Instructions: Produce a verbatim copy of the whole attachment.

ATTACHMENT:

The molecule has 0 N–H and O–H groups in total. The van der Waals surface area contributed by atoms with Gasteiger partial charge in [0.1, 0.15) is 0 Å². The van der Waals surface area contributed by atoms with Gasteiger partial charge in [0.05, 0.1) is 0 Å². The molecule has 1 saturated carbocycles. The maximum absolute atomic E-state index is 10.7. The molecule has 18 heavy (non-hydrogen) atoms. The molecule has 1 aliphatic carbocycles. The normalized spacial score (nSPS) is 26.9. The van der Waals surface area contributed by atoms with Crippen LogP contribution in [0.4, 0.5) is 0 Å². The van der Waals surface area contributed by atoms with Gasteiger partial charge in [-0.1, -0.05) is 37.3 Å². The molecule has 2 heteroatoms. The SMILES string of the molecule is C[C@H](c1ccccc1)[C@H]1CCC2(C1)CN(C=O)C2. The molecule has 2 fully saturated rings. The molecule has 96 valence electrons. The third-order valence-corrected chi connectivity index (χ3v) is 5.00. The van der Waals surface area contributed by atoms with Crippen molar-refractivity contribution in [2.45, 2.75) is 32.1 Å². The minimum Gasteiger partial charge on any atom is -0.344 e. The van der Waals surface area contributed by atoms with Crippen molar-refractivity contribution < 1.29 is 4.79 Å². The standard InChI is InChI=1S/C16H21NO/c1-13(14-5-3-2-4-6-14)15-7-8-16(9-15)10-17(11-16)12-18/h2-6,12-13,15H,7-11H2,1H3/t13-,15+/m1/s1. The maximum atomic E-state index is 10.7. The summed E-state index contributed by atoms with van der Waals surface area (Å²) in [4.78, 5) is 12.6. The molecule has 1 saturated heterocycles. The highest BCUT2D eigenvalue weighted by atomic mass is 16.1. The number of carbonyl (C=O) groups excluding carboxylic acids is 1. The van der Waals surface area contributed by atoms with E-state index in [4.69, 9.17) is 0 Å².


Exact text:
The molecule has 0 N–H and O–H groups in total. The van der Waals surface area contributed by atoms with Gasteiger partial charge in [0.1, 0.15) is 0 Å². The van der Waals surface area contributed by atoms with Gasteiger partial charge in [0.05, 0.1) is 0 Å². The molecule has 1 saturated carbocycles. The maximum absolute atomic E-state index is 10.7. The molecule has 18 heavy (non-hydrogen) atoms. The molecule has 1 aliphatic carbocycles. The normalized spacial score (nSPS) is 26.9. The van der Waals surface area contributed by atoms with Crippen LogP contribution in [0.4, 0.5) is 0 Å². The van der Waals surface area contributed by atoms with Gasteiger partial charge in [-0.1, -0.05) is 37.3 Å². The molecule has 2 heteroatoms. The SMILES string of the molecule is C[C@H](c1ccccc1)[C@H]1CCC2(C1)CN(C=O)C2. The molecule has 2 fully saturated rings. The molecule has 96 valence electrons. The third-order valence-corrected chi connectivity index (χ3v) is 5.00. The van der Waals surface area contributed by atoms with Crippen molar-refractivity contribution in [2.45, 2.75) is 32.1 Å². The minimum Gasteiger partial charge on any atom is -0.344 e. The van der Waals surface area contributed by atoms with Crippen molar-refractivity contribution < 1.29 is 4.79 Å². The standard InChI is InChI=1S/C16H21NO/c1-13(14-5-3-2-4-6-14)15-7-8-16(9-15)10-17(11-16)12-18/h2-6,12-13,15H,7-11H2,1H3/t13-,15+/m1/s1. The maximum atomic E-state index is 10.7. The summed E-state index contributed by atoms with van der Waals surface area (Å²) in [4.78, 5) is 12.6. The molecule has 1 saturated heterocycles. The highest BCUT2D eigenvalue weighted by atomic mass is 16.1. The number of carbonyl (C=O) groups excluding carboxylic acids is 1. The van der Waals surface area contributed by atoms with E-state index in [4.69, 9.17) is 0 Å².